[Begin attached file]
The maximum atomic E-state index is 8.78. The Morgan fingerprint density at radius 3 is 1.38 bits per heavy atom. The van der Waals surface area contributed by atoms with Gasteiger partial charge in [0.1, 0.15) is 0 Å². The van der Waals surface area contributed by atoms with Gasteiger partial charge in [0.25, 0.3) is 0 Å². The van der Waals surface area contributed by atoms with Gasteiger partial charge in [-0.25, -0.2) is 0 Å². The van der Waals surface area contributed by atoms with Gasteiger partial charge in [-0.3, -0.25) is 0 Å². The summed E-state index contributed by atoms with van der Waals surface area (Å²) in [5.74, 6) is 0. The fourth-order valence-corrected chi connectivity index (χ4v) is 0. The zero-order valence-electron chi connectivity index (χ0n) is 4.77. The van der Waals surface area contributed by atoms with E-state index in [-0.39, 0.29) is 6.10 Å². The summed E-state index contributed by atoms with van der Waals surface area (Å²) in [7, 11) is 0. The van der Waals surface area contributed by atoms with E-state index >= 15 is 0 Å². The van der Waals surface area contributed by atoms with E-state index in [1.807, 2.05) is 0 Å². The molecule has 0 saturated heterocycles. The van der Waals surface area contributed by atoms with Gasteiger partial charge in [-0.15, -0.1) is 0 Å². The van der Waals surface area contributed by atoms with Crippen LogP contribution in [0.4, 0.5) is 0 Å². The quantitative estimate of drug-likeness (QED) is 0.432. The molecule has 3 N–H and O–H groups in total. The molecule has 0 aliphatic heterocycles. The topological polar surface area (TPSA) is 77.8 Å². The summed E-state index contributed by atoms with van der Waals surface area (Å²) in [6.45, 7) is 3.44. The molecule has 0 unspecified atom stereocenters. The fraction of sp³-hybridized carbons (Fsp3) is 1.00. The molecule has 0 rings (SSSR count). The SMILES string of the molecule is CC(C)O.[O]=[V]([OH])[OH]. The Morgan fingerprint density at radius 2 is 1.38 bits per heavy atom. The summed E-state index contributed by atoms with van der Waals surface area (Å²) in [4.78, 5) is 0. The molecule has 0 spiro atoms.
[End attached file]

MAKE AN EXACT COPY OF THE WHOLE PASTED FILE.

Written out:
The maximum atomic E-state index is 8.78. The Morgan fingerprint density at radius 3 is 1.38 bits per heavy atom. The van der Waals surface area contributed by atoms with Gasteiger partial charge in [0.1, 0.15) is 0 Å². The van der Waals surface area contributed by atoms with Gasteiger partial charge in [0.25, 0.3) is 0 Å². The van der Waals surface area contributed by atoms with Gasteiger partial charge in [-0.25, -0.2) is 0 Å². The van der Waals surface area contributed by atoms with Gasteiger partial charge in [-0.3, -0.25) is 0 Å². The summed E-state index contributed by atoms with van der Waals surface area (Å²) in [5.74, 6) is 0. The fourth-order valence-corrected chi connectivity index (χ4v) is 0. The zero-order valence-electron chi connectivity index (χ0n) is 4.77. The van der Waals surface area contributed by atoms with E-state index in [-0.39, 0.29) is 6.10 Å². The summed E-state index contributed by atoms with van der Waals surface area (Å²) in [7, 11) is 0. The van der Waals surface area contributed by atoms with E-state index >= 15 is 0 Å². The van der Waals surface area contributed by atoms with E-state index in [1.807, 2.05) is 0 Å². The molecule has 0 saturated heterocycles. The van der Waals surface area contributed by atoms with Gasteiger partial charge in [-0.15, -0.1) is 0 Å². The van der Waals surface area contributed by atoms with Crippen LogP contribution in [0.4, 0.5) is 0 Å². The quantitative estimate of drug-likeness (QED) is 0.432. The molecule has 3 N–H and O–H groups in total. The molecule has 0 aliphatic heterocycles. The topological polar surface area (TPSA) is 77.8 Å². The summed E-state index contributed by atoms with van der Waals surface area (Å²) in [6.45, 7) is 3.44. The molecule has 0 unspecified atom stereocenters. The fraction of sp³-hybridized carbons (Fsp3) is 1.00. The molecule has 0 rings (SSSR count). The SMILES string of the molecule is CC(C)O.[O]=[V]([OH])[OH]. The Morgan fingerprint density at radius 2 is 1.38 bits per heavy atom. The summed E-state index contributed by atoms with van der Waals surface area (Å²) in [4.78, 5) is 0. The molecule has 0 spiro atoms.